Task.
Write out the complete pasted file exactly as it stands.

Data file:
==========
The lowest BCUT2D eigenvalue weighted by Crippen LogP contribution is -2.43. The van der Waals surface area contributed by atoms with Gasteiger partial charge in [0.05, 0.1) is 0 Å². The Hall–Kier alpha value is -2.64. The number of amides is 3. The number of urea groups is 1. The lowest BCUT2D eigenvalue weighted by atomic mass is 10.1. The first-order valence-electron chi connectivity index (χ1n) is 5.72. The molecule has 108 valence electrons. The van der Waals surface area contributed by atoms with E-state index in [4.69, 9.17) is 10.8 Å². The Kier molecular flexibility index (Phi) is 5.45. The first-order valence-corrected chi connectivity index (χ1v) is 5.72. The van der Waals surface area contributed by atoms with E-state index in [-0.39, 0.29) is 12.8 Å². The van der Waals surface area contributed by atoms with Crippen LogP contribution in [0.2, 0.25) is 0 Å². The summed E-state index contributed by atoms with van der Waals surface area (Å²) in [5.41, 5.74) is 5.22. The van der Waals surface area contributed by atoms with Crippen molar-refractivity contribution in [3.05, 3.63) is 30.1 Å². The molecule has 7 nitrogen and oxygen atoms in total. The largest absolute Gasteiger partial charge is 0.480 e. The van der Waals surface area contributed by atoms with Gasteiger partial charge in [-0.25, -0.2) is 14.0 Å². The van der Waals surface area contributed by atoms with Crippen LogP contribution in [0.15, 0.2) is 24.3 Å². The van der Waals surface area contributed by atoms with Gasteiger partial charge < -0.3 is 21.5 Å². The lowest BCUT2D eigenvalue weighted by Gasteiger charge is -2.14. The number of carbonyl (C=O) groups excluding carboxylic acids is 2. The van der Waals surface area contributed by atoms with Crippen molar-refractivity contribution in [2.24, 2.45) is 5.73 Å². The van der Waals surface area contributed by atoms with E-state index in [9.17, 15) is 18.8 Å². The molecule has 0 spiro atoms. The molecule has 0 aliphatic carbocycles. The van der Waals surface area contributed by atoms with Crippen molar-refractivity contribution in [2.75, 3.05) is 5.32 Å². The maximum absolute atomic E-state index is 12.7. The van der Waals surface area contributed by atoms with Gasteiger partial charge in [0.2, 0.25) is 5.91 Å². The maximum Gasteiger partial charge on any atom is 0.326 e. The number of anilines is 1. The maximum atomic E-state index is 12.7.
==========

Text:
The lowest BCUT2D eigenvalue weighted by Crippen LogP contribution is -2.43. The van der Waals surface area contributed by atoms with Gasteiger partial charge in [0.05, 0.1) is 0 Å². The Hall–Kier alpha value is -2.64. The number of amides is 3. The number of urea groups is 1. The lowest BCUT2D eigenvalue weighted by atomic mass is 10.1. The first-order valence-electron chi connectivity index (χ1n) is 5.72. The molecule has 108 valence electrons. The van der Waals surface area contributed by atoms with E-state index in [4.69, 9.17) is 10.8 Å². The Kier molecular flexibility index (Phi) is 5.45. The first-order valence-corrected chi connectivity index (χ1v) is 5.72. The van der Waals surface area contributed by atoms with E-state index in [-0.39, 0.29) is 12.8 Å². The van der Waals surface area contributed by atoms with Crippen LogP contribution in [0.2, 0.25) is 0 Å². The summed E-state index contributed by atoms with van der Waals surface area (Å²) in [5.41, 5.74) is 5.22. The van der Waals surface area contributed by atoms with Crippen molar-refractivity contribution in [3.05, 3.63) is 30.1 Å². The molecule has 7 nitrogen and oxygen atoms in total. The largest absolute Gasteiger partial charge is 0.480 e. The van der Waals surface area contributed by atoms with Gasteiger partial charge in [-0.25, -0.2) is 14.0 Å². The van der Waals surface area contributed by atoms with Crippen LogP contribution in [0.15, 0.2) is 24.3 Å². The van der Waals surface area contributed by atoms with Gasteiger partial charge < -0.3 is 21.5 Å². The lowest BCUT2D eigenvalue weighted by Gasteiger charge is -2.14. The number of carbonyl (C=O) groups excluding carboxylic acids is 2. The van der Waals surface area contributed by atoms with Crippen molar-refractivity contribution in [2.24, 2.45) is 5.73 Å². The van der Waals surface area contributed by atoms with E-state index in [9.17, 15) is 18.8 Å². The molecule has 0 spiro atoms. The molecule has 0 aliphatic carbocycles. The van der Waals surface area contributed by atoms with Crippen molar-refractivity contribution in [2.75, 3.05) is 5.32 Å². The maximum absolute atomic E-state index is 12.7. The van der Waals surface area contributed by atoms with Gasteiger partial charge in [0.2, 0.25) is 5.91 Å². The maximum Gasteiger partial charge on any atom is 0.326 e. The number of anilines is 1. The maximum atomic E-state index is 12.7.